Developing solar energy in the Sahara and surrounding areas could help economies now largely dependent on oil exports adjust to a future no longer powered by fossil fuels. Historically, oil-dependent nations like Saudi Arabia have been some of the most vocal opponents of international climate agreements. If these countries come to see sustainable business projects as an opportunity for economic development, they may become less reluctant to sign onto a climate deal.
In the context of an international push to develop desert solar power on a massive scale, one more five megawatt solar project in Tunisia may not seem like a very big deal. However the process of converting the Sahara Desert into a major electricity producer is one that will take years or decades to complete, and will require skillful cooperation between the national governments of both developing and industrialized countries. The decision to pursue solar power at the Japan-Arab Economic Forum suggests Japan recognizes the importance of growing sustainable business in this region. The signing of an agreement to help Tunisia develop solar energy represents one more step toward a future in which sunlight powers much of the world’s energy needs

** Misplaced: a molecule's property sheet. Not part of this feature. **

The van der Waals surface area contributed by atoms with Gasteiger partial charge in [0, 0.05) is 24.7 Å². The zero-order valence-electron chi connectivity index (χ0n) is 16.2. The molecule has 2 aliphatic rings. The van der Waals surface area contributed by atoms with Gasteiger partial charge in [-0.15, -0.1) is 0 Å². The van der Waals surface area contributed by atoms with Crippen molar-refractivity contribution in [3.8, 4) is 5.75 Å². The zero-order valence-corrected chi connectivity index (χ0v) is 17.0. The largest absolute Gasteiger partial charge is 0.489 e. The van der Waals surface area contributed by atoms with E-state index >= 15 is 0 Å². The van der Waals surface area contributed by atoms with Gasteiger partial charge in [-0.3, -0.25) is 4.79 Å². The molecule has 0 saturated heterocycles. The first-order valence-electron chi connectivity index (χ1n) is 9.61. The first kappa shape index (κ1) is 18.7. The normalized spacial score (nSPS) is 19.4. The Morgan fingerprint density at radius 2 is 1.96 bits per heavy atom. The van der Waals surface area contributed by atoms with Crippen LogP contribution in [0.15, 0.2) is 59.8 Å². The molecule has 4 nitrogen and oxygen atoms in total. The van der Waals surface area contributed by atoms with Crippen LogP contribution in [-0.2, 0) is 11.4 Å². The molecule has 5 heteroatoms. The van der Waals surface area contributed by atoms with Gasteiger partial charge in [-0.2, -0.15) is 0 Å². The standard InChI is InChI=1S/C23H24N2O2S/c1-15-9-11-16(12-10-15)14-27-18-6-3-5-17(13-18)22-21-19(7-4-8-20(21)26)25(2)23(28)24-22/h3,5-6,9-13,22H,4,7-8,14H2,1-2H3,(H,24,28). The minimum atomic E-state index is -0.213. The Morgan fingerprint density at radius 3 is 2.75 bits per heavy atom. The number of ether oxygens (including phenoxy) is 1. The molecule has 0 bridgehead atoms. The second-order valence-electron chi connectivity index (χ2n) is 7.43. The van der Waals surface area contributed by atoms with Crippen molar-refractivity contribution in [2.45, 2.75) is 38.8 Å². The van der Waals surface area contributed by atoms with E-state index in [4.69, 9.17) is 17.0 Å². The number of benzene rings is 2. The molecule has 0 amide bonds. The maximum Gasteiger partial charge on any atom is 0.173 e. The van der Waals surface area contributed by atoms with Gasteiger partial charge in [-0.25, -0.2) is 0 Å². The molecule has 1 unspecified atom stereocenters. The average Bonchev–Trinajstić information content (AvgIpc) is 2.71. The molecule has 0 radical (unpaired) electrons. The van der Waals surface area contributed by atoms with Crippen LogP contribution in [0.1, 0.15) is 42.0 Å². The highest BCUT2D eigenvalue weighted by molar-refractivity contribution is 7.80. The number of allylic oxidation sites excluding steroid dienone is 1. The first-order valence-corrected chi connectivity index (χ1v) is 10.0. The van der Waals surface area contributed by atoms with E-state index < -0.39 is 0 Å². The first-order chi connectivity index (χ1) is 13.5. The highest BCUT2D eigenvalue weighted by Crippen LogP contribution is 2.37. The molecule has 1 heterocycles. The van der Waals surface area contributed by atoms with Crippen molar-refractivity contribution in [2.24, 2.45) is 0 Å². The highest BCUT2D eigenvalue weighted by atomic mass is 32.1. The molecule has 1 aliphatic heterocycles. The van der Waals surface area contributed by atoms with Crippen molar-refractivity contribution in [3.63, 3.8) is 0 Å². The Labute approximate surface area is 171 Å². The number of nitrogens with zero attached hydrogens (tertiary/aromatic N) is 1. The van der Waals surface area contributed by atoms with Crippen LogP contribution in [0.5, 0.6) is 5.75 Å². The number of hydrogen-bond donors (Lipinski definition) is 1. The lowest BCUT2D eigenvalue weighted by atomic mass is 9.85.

California regulators have just approved yet another 650 MW of solar thermal power for the state.
The California Energy Commission (CEC) has voted to license the 500-MW Palen project and the 150-MW Rice project in Southern California, which now brings to nine the number of solar thermal power projects approved in the last four months.
Altogether the solar projects comprise 4,142.5MW of solar thermal power to be added to the California grid and will provide more than 8,000 jobs in initial construction, and then more than 1,000 ongoing jobs in operations.